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automobile company founder
Soichiro Honda was born on November 17, 1906, in Konyo Village (now Tenryu City), Shizuoka Prefecture, Japan. His father was a talented blacksmith who also repaired bicycles, and Soichiro had become a fairly accomplished mechanic in his own right by a relatively early age.
In 1922, Honda became an apprentice at Tokyo Art Shokai, an automobile servicing company in Tokyo, where he learned how to work on a wide range of automobiles and motorcycles. The company began making race cars in 1923, and on November 23, 1924, one of its race cars won the Fifth Japan Automobile Competition, with Honda as engineer. Honda completed his apprenticeship in April of 1928 and soon after opened a branch of Art Shokai in Hamamatsu. Before long the Hamamatsu branch was doing far more than basic repairs -- it made dump trucks and converted buses so they could carry larger numbers of passengers, among other things. To make it easier to work on the underside of a car, Honda invented a lift-type of automobile repair stand.
Honda's racing career took a disastrous turn on June 7, 1936, when he crashed during a race at Tamagawa Speedway. Soichiro wasn't seriously hurt, but his younger brother and mechanic, Benjiro, was badly injured. Although the accident failed to dampen his racing spirit, he finally gave up driving in October, at the insistence of both his wife and father.
Also in 1936, Honda established the Tokai Seiki Heavy Industry to manufacture piston rings, and the Art Piston Research Center to do research on piston rings. When the first batches of piston rings produced failed to meet quality standards, Honda enrolled at the Hamamatsu Industrial Institute (now the Faculty of Engineering at Shizuoka University) to improve his knowledge of metallurgy and manufacturing techniques. The extra training finally paid off in 1939, and he subsequently turned the Art Shokai Hamamatsu branch over to trainees and became president of Tokai Seiki.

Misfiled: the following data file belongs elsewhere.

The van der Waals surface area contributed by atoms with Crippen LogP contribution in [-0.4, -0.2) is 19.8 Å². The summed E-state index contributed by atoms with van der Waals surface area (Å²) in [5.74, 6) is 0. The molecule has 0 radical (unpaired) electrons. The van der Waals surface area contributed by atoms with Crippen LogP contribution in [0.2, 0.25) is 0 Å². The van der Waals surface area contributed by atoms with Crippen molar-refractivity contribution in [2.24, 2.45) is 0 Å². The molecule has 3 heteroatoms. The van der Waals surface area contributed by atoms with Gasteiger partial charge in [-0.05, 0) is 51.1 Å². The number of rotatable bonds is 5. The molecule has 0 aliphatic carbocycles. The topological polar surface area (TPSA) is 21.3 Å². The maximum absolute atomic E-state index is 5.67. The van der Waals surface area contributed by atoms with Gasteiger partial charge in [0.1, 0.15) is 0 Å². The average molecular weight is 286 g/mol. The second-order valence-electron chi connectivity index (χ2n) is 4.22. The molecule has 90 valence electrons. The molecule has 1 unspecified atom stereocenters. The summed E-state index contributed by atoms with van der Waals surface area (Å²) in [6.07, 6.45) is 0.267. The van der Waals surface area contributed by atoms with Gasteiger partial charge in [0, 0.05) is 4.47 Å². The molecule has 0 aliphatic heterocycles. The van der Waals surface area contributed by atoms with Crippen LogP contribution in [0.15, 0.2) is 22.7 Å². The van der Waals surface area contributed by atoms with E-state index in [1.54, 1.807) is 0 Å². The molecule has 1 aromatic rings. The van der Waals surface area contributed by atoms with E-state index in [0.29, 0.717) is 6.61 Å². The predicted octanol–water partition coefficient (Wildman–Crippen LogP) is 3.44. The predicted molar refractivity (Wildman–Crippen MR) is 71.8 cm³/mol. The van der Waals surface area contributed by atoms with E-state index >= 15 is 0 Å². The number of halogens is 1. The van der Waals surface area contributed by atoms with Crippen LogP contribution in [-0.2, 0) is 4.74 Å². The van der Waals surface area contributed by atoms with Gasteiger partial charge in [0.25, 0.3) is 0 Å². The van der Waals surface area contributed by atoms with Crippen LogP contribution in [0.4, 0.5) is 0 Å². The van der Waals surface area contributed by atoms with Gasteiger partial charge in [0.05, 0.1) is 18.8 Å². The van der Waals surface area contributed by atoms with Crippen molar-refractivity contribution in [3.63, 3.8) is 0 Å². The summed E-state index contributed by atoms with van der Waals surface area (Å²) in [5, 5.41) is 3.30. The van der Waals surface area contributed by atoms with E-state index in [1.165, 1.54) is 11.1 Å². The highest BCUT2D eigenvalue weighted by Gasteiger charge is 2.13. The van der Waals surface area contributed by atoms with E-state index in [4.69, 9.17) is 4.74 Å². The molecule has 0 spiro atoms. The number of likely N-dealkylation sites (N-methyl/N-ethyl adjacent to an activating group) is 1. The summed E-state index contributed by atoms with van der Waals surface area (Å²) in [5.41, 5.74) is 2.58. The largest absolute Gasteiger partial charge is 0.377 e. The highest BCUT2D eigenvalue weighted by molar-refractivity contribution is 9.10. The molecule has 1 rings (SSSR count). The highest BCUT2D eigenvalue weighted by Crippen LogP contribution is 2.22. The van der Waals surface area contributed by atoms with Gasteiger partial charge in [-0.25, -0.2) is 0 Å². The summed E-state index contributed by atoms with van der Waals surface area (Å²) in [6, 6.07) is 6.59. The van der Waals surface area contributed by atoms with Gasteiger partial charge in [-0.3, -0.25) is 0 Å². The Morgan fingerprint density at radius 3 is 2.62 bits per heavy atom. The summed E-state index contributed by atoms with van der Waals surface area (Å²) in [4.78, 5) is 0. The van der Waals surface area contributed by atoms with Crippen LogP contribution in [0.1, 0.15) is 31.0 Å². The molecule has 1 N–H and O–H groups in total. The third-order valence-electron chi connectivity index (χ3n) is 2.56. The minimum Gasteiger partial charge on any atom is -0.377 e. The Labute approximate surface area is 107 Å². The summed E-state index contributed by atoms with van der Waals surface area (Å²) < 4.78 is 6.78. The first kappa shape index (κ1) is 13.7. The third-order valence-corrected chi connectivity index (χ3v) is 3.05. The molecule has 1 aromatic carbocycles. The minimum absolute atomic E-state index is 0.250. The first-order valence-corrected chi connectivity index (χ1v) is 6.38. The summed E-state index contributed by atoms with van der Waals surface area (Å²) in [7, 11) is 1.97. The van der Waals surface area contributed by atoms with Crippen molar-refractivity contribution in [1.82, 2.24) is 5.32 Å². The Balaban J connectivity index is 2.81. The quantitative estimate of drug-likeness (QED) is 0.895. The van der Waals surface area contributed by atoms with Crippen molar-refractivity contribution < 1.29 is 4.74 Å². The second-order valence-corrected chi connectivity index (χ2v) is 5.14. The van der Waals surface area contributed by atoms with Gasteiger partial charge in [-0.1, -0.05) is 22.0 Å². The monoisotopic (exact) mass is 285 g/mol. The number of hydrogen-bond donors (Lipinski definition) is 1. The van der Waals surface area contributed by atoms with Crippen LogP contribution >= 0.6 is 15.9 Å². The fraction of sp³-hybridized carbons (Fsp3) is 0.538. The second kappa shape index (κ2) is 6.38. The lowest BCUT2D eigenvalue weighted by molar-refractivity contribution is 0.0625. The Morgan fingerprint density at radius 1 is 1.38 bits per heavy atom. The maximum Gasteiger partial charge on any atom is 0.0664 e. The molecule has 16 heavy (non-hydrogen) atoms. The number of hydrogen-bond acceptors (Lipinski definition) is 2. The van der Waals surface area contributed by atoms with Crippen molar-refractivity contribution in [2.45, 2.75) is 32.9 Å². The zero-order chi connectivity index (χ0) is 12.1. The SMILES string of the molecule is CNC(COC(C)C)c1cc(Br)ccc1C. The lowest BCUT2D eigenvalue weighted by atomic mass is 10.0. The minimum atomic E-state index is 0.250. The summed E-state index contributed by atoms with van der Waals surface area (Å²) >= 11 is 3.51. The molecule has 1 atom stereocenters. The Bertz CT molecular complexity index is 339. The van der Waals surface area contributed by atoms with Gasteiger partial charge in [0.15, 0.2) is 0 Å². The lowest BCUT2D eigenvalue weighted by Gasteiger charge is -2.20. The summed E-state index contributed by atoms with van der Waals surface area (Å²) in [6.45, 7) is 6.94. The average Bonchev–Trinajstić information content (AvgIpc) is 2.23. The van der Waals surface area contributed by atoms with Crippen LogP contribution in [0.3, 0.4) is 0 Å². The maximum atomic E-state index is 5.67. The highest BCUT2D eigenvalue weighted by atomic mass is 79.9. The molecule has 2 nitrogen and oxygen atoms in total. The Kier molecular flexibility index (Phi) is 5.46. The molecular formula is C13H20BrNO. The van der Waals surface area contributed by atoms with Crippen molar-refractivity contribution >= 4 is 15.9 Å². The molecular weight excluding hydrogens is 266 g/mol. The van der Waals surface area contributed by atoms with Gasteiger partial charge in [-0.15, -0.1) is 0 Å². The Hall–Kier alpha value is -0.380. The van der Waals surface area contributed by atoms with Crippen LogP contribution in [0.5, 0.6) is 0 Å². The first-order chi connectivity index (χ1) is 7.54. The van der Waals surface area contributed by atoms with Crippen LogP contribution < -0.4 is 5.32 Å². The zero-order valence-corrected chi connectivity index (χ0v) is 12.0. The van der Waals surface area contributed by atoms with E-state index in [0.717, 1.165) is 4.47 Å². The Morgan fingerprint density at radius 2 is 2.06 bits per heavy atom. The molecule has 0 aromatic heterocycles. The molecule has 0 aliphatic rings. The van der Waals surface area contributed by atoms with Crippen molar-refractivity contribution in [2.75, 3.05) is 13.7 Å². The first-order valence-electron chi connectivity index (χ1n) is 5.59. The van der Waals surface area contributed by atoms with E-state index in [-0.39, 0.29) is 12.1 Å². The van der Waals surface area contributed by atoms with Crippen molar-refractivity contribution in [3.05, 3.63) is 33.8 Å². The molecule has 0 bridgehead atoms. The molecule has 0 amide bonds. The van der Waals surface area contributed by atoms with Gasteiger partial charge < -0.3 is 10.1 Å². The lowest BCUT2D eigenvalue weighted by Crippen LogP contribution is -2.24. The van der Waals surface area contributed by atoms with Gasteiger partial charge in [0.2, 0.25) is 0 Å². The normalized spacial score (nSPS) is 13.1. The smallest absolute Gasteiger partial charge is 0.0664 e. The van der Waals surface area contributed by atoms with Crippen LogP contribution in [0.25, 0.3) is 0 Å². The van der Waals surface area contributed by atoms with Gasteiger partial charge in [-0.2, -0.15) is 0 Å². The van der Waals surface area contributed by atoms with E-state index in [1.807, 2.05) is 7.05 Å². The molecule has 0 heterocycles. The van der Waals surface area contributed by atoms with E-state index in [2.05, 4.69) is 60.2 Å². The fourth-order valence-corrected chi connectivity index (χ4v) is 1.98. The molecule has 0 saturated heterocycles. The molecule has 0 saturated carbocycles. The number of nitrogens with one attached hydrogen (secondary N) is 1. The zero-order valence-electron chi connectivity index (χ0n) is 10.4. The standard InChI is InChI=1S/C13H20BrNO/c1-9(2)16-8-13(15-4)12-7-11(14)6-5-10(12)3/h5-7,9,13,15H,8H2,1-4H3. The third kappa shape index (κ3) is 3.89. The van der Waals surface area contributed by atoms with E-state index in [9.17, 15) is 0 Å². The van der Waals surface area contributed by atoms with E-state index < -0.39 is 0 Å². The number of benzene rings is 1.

After Japan formally entered World War II, Tokai Seiki was placed under the control of the Ministry of Munitions. Toyota took over 40% of the company's equity in 1942, and Honda became senior managing director. Because the majority of the company's workforce was by then women, Honda took pains to personally calibrate all of the machines and simplified the manufacturing process so that the women could do their jobs with the greatest efficiency possible. He also began devising ways to automate the production of piston rings. At the request of Nippon Gakki (now Yamaha), Honda invented an automatic milling machine for wooden aircraft propellors that made it possible for Nippon Gakki to turn out two propellers every thirty minutes. During the latter years of the war, Tokai Seiki's Hamamatsu and Yamashita plants were both destroyed, and, on January 13, 1945, the Iwata plant was levelled by an earthquake. Honda sold what was left of the company to Toyota later that same year.
In 1946, Honda established the Honda Technical Research Institute, which initially built motorized bicycles using small war-surplus engines. The company became Honda Motor on September 24, 1948, and began manufacturing motorcycles. The Cub was launched in 1952, and by the end of that year accounted for 70% of Japan's motorcycle production. The C100 Super Cub was released in 1958, and quickly became an international bestseller. In 1959, a Honda motorcycle took the manufacturer's team prize in the Isle of Man race. Honda motorcycles were introduced into the United States that same year, and Honda was the best-selling motorcycle brand in the United States by 1963.
Honda began manufacturing automobiles in the early 1960's, took first-place in the Mexican Grand Prix in 1965, and racked up several Formula 2 wins in 1966.
Soichiro Honda stepped down as president of Honda in 1973. He died of liver failure on August 5, 1991.
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This page was last updated on June 11, 2017.